Fall 2022 - GSWS 316 B100
Disciplining Sex: Feminist Science Studies and Sociobiology (4)
Class Number: 3417
Delivery Method: In Person
Conceptualizations of sex have played a fundamental part in the development of evolutionary theories in biology and psychology. At the same time, feminist critiques of these conceptualizations have been a major factor in the development of Feminist Science Studies. The interactions amongst these three approaches are examined, including methodologies, communities of practice and societal implications. Breadth-Hum/Social Sci/Science.
How many sexes are there? Are sex differences determined by the brain, by hormones, by genes, by genitals, by social environment, by some combination of these factors, or by something else entirely? Is sexuality a product of nature, nurture, or both? Is biological sex fixed or can it change over time? What are the values, assumptions, and beliefs that shape these questions and what is at stake in the answers we provide?
This third-year course critically examines the social, material, political, and technological intersections of science and sex. It asks: What do we know about sex and sexuality, what don’t we know, and how do we come to know (or not know) it? Drawing together readings and media from biology, anthropology, philosophy, history, feminist and indigenous science studies, queer theory, critical race theory, and the literary and performing arts, we will explore a range of questions, including (but not limited to): What is the biology – as a scientific matter and as bodily matter – of sex and gender? What can (or can’t) animals such as promiscuous primates or monogamous voles tell us about human sex, gender, and sexuality? How are scientific values such as objectivity, discovery, or universality engaged in producing and naturalizing gendered, classed, or racialized differences? What other approaches to thinking and doing sex exist within and beyond the sciences, and how might they alter, challenge, or subvert dominant regimes of knowledge production about sexual difference? How do the social contexts and meanings of categories such as monogamy, masculinity, or asexuality shape scientific research questions and practices? In turn, how does scientific research influence our understandings and experiences of these categories and the people (or animals or plants or bacteria) who fall into with them? What role do technologies such as hormones, PET scans, or vibrators play in shaping our definitions and experiences of our bodies’ sex?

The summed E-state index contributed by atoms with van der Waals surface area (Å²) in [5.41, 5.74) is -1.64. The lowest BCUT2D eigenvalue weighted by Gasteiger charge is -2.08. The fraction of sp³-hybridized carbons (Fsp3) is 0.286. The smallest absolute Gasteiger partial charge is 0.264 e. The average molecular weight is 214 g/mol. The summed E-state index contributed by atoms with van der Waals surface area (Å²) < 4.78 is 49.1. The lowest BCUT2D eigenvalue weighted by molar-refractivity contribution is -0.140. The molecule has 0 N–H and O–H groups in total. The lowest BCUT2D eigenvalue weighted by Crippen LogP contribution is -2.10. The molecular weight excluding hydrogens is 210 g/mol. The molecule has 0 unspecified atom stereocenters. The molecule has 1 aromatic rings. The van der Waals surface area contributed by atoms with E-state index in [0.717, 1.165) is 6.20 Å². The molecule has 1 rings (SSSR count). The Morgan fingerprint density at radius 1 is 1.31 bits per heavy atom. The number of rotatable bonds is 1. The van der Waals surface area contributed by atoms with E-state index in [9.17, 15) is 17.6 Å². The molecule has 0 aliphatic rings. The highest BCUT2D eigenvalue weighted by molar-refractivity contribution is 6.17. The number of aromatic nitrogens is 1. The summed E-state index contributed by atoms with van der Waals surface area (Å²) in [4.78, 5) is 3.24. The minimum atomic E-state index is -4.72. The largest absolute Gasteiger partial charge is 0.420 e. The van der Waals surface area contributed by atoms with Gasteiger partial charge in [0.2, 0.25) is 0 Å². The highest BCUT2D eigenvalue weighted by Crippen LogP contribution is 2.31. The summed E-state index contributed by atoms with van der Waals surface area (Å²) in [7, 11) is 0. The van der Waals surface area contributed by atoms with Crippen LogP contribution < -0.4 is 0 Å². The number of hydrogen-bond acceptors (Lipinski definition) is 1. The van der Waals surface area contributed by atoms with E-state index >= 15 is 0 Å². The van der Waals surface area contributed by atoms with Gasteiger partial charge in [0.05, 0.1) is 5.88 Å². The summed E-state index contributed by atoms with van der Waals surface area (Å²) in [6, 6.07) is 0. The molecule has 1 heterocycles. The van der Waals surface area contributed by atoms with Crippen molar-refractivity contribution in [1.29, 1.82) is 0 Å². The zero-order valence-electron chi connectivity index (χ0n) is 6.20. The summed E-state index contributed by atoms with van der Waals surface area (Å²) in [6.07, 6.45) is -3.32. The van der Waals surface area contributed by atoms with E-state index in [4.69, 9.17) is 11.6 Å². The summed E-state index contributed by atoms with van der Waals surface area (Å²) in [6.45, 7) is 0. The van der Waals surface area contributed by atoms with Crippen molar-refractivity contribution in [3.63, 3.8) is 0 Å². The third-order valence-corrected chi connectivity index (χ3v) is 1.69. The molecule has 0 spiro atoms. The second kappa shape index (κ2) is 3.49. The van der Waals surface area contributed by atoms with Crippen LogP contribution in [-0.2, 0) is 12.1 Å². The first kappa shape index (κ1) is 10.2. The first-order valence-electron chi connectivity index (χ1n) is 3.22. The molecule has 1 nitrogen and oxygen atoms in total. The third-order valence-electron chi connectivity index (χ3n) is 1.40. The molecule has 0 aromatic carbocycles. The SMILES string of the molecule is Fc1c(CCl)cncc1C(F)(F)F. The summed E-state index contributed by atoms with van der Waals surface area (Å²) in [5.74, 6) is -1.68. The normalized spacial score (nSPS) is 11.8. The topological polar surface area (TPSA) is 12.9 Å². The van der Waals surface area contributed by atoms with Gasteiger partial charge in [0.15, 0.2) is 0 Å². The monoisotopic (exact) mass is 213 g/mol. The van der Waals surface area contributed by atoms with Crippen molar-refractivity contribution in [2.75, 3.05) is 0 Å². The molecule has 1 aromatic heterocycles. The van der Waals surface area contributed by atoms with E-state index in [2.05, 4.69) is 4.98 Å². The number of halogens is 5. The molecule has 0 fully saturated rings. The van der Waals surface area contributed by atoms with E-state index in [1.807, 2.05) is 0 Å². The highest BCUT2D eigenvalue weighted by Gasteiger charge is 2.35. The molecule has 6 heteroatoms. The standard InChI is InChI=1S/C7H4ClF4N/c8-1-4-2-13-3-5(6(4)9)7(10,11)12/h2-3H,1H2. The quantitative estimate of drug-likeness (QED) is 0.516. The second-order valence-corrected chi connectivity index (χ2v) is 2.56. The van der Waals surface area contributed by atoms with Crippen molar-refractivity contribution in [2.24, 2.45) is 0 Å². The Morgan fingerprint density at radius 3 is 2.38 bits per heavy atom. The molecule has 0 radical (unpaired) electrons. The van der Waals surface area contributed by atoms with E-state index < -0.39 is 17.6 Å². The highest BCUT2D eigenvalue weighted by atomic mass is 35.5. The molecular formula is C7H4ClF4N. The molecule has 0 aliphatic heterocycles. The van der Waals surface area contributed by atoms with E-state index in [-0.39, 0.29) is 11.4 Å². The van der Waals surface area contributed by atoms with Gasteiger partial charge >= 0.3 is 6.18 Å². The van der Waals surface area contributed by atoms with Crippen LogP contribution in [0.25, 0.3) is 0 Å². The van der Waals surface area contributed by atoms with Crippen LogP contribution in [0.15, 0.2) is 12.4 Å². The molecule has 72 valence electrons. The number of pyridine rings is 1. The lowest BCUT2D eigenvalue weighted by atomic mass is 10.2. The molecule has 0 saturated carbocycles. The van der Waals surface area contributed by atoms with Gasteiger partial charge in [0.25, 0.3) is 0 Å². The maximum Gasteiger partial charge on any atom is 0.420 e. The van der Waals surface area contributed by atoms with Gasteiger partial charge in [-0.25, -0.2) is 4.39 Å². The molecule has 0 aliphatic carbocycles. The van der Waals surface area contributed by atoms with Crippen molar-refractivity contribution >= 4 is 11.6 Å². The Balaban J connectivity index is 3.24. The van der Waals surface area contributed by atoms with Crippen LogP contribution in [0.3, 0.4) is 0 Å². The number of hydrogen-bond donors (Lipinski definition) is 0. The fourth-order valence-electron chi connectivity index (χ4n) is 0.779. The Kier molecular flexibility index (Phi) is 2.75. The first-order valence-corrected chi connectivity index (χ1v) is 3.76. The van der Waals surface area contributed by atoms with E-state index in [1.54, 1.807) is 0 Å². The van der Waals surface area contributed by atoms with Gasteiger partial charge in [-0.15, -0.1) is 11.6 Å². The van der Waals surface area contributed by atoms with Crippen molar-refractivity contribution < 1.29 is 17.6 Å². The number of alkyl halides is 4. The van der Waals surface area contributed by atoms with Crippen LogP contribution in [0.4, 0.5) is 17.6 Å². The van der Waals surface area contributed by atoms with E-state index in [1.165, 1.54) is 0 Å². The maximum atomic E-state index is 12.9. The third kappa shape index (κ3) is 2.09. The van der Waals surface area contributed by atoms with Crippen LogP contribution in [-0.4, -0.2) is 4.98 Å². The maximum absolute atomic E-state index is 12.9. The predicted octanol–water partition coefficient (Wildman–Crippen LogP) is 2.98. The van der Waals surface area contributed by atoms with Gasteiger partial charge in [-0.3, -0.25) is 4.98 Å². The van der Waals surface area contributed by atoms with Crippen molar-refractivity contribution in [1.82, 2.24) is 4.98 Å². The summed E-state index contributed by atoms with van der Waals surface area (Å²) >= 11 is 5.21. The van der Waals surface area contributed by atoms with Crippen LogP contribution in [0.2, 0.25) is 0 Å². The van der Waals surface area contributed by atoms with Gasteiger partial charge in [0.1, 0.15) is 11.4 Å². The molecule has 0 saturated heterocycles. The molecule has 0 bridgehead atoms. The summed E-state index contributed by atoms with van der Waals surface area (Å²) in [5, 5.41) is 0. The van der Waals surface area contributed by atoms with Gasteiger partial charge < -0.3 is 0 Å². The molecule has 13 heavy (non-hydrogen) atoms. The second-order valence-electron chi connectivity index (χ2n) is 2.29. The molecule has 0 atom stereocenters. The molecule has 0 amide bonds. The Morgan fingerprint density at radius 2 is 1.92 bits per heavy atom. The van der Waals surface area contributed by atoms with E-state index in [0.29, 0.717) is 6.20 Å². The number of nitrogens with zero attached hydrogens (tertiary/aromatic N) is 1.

COURSE-LEVEL EDUCATIONAL GOALS:
For more detailed information please see the GSWS website: http://www.sfu.ca/gsws/undergraduate/courses/Educational_Goals.html
- Ten Sex/Gender Questions Exercise: (10% interview transcripts, 15% analysis) 25%
- Lab Notebook: (5 entries @ 6 points each) 30%
- Implosion Project: (15% maps, 30% prepared presentation recording, prezi, video, or powerpoint – in-class live presentation not required) 45%
No Required Texts – All readings will be available on Canvas and through the library
ACADEMIC INTEGRITY: YOUR WORK, YOUR SUCCESS
SFU’s Academic Integrity website http://www.sfu.ca/students/academicintegrity.html is filled with information on what is meant by academic dishonesty, where you can find resources to help with your studies and the consequences of cheating. Check out the site for more information and videos that help explain the issues in plain English.
Each student is responsible for his or her conduct as it affects the university community. Academic dishonesty, in whatever form, is ultimately destructive of the values of the university. Furthermore, it is unfair and discouraging to the majority of students who pursue their studies honestly. Scholarly integrity is required of all members of the university. http://www.sfu.ca/policies/gazette/student/s10-01.html